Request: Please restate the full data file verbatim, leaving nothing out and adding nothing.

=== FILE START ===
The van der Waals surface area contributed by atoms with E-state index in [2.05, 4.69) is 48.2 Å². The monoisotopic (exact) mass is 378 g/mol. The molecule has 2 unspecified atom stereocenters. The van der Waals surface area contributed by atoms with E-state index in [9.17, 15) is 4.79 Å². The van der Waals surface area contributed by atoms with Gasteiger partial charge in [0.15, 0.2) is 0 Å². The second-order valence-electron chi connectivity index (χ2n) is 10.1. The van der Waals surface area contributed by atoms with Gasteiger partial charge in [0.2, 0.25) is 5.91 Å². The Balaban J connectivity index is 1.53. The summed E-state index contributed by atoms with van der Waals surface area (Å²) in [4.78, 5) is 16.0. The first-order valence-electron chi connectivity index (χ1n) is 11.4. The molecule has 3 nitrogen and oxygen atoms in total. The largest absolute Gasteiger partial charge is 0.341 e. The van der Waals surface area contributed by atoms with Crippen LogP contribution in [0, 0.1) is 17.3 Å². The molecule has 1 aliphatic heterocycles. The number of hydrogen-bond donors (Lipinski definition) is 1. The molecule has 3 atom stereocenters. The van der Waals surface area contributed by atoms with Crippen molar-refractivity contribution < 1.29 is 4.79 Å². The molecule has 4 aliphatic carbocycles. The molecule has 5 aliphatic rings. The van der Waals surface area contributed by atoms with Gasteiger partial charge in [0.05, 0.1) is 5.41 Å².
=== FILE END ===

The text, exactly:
The van der Waals surface area contributed by atoms with E-state index in [2.05, 4.69) is 48.2 Å². The monoisotopic (exact) mass is 378 g/mol. The molecule has 2 unspecified atom stereocenters. The van der Waals surface area contributed by atoms with E-state index in [9.17, 15) is 4.79 Å². The van der Waals surface area contributed by atoms with Gasteiger partial charge in [0.15, 0.2) is 0 Å². The second-order valence-electron chi connectivity index (χ2n) is 10.1. The van der Waals surface area contributed by atoms with Gasteiger partial charge in [0.2, 0.25) is 5.91 Å². The Balaban J connectivity index is 1.53. The summed E-state index contributed by atoms with van der Waals surface area (Å²) in [4.78, 5) is 16.0. The first-order valence-electron chi connectivity index (χ1n) is 11.4. The molecule has 3 nitrogen and oxygen atoms in total. The largest absolute Gasteiger partial charge is 0.341 e. The van der Waals surface area contributed by atoms with Crippen LogP contribution in [0, 0.1) is 17.3 Å². The molecule has 1 aliphatic heterocycles. The number of hydrogen-bond donors (Lipinski definition) is 1. The molecule has 3 atom stereocenters. The van der Waals surface area contributed by atoms with Crippen molar-refractivity contribution < 1.29 is 4.79 Å². The molecule has 4 aliphatic carbocycles. The molecule has 5 aliphatic rings. The van der Waals surface area contributed by atoms with Gasteiger partial charge in [0.05, 0.1) is 5.41 Å².